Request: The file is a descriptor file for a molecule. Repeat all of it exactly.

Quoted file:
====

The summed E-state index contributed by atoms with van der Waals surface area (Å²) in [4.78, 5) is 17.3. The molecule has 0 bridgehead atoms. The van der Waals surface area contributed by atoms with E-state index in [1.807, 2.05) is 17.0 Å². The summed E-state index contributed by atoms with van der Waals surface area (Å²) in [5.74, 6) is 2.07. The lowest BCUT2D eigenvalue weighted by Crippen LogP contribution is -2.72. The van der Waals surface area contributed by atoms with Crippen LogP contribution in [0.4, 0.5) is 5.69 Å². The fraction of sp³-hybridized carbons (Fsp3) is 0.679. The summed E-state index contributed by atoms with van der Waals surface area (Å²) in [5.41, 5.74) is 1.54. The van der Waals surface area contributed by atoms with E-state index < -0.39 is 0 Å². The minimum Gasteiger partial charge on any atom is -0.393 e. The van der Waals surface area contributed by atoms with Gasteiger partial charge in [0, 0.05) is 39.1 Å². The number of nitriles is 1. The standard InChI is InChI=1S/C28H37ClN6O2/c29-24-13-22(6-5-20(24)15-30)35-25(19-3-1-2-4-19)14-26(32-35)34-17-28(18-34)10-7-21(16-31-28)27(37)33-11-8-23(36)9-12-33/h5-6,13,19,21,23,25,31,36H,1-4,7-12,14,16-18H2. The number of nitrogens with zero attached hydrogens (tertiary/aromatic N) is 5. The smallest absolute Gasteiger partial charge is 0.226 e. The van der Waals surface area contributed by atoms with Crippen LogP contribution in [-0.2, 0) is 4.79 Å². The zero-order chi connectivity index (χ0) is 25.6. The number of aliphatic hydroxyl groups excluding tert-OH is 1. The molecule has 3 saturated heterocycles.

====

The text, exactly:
The summed E-state index contributed by atoms with van der Waals surface area (Å²) in [4.78, 5) is 17.3. The molecule has 0 bridgehead atoms. The van der Waals surface area contributed by atoms with E-state index in [1.807, 2.05) is 17.0 Å². The summed E-state index contributed by atoms with van der Waals surface area (Å²) in [5.74, 6) is 2.07. The lowest BCUT2D eigenvalue weighted by Crippen LogP contribution is -2.72. The van der Waals surface area contributed by atoms with Crippen LogP contribution in [0.4, 0.5) is 5.69 Å². The fraction of sp³-hybridized carbons (Fsp3) is 0.679. The summed E-state index contributed by atoms with van der Waals surface area (Å²) in [5.41, 5.74) is 1.54. The van der Waals surface area contributed by atoms with E-state index < -0.39 is 0 Å². The minimum Gasteiger partial charge on any atom is -0.393 e. The van der Waals surface area contributed by atoms with Gasteiger partial charge in [0, 0.05) is 39.1 Å². The number of nitriles is 1. The standard InChI is InChI=1S/C28H37ClN6O2/c29-24-13-22(6-5-20(24)15-30)35-25(19-3-1-2-4-19)14-26(32-35)34-17-28(18-34)10-7-21(16-31-28)27(37)33-11-8-23(36)9-12-33/h5-6,13,19,21,23,25,31,36H,1-4,7-12,14,16-18H2. The number of nitrogens with zero attached hydrogens (tertiary/aromatic N) is 5. The smallest absolute Gasteiger partial charge is 0.226 e. The van der Waals surface area contributed by atoms with Crippen LogP contribution in [-0.2, 0) is 4.79 Å². The zero-order chi connectivity index (χ0) is 25.6. The number of aliphatic hydroxyl groups excluding tert-OH is 1. The molecule has 3 saturated heterocycles.